People of God, we have seen who Jesus is. The very word “epiphany” is defined by Merriam Webster Dictionary as a “Christian festival held on January 6 in honor of the coming of the three kings to the infant Jesus Christ” and “a moment in which you suddenly see or understand something in a new or very clear way.” I think it’s great that the lectionary readings for this time after Epiphany are dedicated to expanding our ideas of who Jesus is and what Jesus is doing. He started as an infant, but now, in these readings, we quickly see that his role is not simply a passive role, but an active one. He is calling people to himself. He is teaching and proclaiming the good news. He is healing all who come to him.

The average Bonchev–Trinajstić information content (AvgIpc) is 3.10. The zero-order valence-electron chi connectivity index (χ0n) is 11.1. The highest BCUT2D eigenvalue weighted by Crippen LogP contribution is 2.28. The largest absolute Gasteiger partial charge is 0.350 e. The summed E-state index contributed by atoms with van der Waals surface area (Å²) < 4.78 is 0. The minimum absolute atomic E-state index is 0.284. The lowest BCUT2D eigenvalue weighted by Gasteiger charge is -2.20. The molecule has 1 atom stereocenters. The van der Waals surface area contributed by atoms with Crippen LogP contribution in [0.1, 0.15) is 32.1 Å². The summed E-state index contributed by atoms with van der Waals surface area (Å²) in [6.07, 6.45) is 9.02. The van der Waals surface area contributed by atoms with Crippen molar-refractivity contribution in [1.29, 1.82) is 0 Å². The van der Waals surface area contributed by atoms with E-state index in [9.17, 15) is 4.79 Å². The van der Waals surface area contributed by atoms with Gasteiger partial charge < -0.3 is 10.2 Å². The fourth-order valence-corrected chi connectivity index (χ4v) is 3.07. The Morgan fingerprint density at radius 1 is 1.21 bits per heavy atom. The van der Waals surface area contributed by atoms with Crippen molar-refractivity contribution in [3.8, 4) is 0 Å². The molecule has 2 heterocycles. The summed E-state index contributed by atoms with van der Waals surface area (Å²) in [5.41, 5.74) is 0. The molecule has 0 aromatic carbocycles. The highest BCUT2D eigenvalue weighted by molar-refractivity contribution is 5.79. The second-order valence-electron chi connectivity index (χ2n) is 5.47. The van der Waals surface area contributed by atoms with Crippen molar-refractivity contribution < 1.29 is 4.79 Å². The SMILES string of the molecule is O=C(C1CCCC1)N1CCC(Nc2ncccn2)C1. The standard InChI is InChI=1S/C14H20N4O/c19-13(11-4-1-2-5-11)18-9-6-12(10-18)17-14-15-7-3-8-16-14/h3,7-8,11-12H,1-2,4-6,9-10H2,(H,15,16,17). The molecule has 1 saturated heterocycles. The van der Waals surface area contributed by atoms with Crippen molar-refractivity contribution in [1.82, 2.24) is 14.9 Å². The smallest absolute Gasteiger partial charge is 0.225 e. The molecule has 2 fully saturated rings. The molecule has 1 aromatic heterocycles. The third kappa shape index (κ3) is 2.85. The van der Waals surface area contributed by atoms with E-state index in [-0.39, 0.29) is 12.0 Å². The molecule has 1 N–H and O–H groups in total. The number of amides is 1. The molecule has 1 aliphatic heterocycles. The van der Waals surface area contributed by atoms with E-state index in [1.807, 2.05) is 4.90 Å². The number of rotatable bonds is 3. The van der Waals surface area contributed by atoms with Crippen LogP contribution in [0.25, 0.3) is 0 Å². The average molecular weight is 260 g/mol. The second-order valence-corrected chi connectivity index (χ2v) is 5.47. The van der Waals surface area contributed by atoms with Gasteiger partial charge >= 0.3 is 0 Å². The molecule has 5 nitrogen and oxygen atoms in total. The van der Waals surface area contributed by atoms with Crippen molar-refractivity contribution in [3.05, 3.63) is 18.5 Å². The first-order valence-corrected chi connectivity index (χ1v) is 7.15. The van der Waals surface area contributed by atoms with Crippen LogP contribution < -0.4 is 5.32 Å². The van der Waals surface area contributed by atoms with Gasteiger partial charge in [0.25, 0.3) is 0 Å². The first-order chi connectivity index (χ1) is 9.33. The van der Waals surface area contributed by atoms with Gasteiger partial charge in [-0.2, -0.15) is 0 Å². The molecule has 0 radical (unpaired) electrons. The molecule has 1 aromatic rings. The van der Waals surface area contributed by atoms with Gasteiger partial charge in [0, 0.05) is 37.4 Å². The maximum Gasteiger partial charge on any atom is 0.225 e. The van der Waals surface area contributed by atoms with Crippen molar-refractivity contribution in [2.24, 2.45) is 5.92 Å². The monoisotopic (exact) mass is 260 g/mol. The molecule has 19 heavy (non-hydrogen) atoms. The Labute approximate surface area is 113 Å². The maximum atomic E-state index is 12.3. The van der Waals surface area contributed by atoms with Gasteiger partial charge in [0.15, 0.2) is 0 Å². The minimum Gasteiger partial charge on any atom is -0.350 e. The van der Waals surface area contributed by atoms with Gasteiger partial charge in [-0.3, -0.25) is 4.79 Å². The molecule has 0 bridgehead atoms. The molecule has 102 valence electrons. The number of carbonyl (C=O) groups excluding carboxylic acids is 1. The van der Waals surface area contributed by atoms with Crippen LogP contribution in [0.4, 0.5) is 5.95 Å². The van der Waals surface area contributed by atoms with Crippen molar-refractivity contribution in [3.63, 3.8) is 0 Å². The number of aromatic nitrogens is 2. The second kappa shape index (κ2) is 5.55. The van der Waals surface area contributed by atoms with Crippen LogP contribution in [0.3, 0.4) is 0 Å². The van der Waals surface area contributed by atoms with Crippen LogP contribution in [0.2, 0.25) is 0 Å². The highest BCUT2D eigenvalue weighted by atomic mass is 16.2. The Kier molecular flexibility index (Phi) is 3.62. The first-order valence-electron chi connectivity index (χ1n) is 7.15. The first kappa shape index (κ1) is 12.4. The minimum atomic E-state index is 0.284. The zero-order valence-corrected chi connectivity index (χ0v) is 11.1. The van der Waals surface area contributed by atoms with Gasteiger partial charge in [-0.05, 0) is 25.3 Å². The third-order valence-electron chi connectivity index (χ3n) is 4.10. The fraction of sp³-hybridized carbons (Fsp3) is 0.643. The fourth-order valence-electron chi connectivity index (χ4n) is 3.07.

So, what does that mean for us? What does this revelation, this epiphany mean for us, here, at St. James in Mason City, IA? What does it mean for us as we begin moving into Lent? As we begin a new chapter with new leadership in our boards, council, and senior pastor? In a time when nothing seems good enough, we realize that we don’t need to be good enough, because our God is. In a world where we are constantly bombarded by anxiety and fear, this good news gives us reason for hope. We have this hope because we understand that God has welcomed and calls us. We have this hope because we have seen how God uses all people and all circumstances, not just the perfect people with all their stuff together, to do God’s work. We have seen God healing the sick, driving away darkness, and showing tenderness to all people. We have hope in God and God’s work, not simply optimism in our own efforts.